Cone - Black Liberation

Cone - Black Liberation - FirstSearch: Full Text 05/10/2007...

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05/10/2007 09:05 AM FirstSearch: Full Text Page 1 of 12 OCLC FirstSearch: Full Text Your requested information from your library FULLER THEOL SEMINARY Periodical Abstracts Full Text results for: '0040-5639(200012)61:4<731:BLTABC>' . Record 1 of 1 Key expires: 2007-05-15 12:07 AM Full-text source: PerAbs_FT Black liberation theology and Black Catholics: A critical conversation Author: Cone, James H Source: Theological Studies 61, no. 4 (Dec 2000): p. 731-747 ISSN: 0040-5639 Number: 65664076 Copyright: Copyright Theological Studies, Inc. Dec 2000 [No theology, Black or White, Protestant or Catholic can become Christian theology in North America or the world that does not engage White supremacy in society and the Church. To remain silent about the deadly consequences of White racism in the modern world automatically invalidates any theology's claim to Christian identity.] A GROUP OF PROGRESSIVE White Catholics invited me in July 1983 to speak at a national conference on "Voices of Justice: The Challenge of Being Catholic and American in the 1980s."1 I hesitated because most Whites, including liberal Christians, do not want to hear a radical race critique of their religious and secular institutions. They do not mind a mild reprimand as long as Blacks assure them that everything is all right. I could not do that. Blacks and Whites cannot have an honest dialogue about racial reconciliation without an active struggle for racial justice. I decided to focus my reflections on the failure of White Catholic theologians to address White supremacy as a theological problem. I placed the Catholic Church in America in the same boat with its Protestant counterpart. Both are racist institutions whose priests, ministers, and theologians seem to think that White supremacy offers no serious contradiction to their understanding of the Christian faith. While racism is America's most radical and persistent sin, White Catholic and Protestant theologians are virtually silent about its pervasiveness in seminaries, churches, and every segments of the larger society. How people could claim to be Christian theologians in 20th-century America and not engage this country's original sin-racism-truly astounds me. Like White Protestants, White Catholic theologians show no indications that they will end their conspicuous silence in the 21st century. Both are following a White tradition of nearly four centuries of silence. They were silent during 244 years of slavery and a 100 years of legal segregation and "spectacle lynching." With few exceptions, White theologians were also silent during the 1960s Civil Rights and Black Power Movements.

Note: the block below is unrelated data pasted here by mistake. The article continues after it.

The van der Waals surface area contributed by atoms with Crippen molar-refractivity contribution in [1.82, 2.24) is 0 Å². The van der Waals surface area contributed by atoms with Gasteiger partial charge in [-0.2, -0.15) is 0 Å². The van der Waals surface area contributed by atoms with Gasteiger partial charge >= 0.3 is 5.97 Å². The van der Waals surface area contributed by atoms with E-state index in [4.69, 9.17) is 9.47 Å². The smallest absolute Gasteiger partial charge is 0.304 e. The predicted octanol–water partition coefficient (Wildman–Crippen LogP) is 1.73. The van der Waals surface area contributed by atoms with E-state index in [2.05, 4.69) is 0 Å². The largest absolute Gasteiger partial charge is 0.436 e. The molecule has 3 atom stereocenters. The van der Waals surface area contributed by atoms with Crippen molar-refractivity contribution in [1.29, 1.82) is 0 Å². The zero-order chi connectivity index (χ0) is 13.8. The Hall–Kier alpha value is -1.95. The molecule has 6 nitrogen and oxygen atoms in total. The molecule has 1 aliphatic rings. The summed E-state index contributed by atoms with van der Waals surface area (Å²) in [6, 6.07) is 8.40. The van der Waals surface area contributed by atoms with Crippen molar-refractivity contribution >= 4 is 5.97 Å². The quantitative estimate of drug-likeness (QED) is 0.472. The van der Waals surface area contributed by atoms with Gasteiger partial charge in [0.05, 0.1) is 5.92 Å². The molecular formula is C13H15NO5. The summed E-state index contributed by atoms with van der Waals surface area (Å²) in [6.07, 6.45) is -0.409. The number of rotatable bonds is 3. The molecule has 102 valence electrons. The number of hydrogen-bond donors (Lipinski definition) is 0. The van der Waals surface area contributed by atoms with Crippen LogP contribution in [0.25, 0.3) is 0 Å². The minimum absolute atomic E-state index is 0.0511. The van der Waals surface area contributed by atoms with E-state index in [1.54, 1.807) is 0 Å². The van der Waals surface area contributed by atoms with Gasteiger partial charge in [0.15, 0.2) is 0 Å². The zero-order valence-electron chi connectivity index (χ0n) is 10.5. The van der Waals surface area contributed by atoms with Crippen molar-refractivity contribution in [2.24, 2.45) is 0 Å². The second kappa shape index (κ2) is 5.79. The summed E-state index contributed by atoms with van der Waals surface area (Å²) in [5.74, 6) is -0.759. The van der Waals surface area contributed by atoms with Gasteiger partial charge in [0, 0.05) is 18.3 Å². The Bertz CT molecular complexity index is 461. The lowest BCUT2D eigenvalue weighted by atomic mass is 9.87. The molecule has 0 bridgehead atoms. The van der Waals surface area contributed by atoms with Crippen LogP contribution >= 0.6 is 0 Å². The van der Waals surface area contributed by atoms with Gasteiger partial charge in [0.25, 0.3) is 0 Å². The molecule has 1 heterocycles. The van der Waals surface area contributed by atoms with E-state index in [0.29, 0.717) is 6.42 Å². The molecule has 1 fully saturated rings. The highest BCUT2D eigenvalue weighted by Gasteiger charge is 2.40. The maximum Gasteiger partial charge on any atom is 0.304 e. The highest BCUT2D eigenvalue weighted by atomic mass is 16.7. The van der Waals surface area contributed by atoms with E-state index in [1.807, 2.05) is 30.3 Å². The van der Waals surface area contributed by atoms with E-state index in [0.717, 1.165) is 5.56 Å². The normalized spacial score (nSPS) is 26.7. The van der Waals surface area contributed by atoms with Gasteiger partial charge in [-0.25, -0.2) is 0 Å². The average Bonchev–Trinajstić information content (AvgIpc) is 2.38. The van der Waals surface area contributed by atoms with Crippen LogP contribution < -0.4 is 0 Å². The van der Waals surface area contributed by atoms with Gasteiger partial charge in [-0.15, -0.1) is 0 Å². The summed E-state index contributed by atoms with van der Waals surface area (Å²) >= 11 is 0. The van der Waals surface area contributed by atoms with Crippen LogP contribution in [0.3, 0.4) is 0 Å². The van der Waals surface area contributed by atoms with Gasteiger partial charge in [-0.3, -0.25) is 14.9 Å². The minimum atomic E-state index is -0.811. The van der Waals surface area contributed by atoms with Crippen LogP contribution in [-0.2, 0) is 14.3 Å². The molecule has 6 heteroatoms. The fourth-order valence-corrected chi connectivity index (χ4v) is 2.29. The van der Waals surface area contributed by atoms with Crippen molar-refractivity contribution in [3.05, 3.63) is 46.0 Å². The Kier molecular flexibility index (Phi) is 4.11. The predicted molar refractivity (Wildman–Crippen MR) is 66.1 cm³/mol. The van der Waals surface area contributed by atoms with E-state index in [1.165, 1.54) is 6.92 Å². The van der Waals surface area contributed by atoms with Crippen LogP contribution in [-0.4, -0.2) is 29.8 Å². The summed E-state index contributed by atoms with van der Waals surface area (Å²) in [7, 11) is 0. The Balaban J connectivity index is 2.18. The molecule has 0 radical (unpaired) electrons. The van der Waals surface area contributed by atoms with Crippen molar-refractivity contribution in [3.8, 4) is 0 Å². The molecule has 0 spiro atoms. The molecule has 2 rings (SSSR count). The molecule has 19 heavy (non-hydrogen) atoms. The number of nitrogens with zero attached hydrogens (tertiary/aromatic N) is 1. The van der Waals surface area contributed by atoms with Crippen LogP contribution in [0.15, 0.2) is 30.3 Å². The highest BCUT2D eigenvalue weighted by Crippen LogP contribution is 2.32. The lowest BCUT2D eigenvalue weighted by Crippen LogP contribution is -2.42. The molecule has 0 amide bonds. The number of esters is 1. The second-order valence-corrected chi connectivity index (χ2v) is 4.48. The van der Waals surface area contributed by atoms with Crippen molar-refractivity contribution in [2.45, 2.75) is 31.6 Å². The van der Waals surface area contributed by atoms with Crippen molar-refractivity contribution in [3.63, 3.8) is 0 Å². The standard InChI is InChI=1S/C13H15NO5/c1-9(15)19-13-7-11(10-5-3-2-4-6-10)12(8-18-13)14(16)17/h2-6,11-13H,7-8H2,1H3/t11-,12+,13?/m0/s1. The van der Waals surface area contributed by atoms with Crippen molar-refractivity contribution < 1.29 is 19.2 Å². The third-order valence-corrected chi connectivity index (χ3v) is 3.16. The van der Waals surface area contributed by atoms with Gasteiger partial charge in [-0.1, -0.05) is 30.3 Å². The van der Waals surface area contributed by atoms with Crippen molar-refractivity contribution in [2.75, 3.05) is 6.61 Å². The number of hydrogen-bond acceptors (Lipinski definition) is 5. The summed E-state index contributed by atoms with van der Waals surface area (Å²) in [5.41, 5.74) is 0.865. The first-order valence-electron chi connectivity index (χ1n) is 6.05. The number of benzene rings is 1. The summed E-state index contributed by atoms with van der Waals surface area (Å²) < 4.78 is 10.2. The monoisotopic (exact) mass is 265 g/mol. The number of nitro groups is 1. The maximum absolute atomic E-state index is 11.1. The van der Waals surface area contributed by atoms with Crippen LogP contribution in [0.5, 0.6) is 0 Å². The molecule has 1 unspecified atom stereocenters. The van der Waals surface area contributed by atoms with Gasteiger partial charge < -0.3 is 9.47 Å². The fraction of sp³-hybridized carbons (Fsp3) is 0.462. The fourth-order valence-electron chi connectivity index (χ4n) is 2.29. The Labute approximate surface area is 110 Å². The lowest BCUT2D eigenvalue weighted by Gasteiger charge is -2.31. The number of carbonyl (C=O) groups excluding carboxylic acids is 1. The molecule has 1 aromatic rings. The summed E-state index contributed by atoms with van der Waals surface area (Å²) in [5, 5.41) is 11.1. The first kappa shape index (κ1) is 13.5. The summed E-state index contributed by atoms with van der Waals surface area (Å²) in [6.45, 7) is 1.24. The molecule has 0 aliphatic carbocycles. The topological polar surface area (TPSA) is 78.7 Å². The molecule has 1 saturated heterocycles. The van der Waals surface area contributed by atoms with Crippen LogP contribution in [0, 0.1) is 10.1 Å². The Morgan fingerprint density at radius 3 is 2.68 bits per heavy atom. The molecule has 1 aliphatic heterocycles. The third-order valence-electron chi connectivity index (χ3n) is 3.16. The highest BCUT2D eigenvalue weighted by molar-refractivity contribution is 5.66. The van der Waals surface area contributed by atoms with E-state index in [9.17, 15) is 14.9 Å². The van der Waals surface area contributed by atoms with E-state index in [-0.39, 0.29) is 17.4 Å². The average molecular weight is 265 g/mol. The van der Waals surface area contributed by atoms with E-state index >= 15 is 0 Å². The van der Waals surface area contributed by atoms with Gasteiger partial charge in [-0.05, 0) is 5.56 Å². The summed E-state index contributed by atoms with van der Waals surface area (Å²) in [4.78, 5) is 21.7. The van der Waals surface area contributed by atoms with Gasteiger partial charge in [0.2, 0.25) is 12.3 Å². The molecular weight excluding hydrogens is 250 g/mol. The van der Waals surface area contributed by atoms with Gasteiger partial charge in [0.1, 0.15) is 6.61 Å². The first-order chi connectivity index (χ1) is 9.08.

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This note was uploaded on 04/30/2008 for the course CH 505 taught by Professor Thompson during the Spring '07 term at Fuller Theological Seminary.

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Cone - Black Liberation - FirstSearch: Full Text 05/10/2007...

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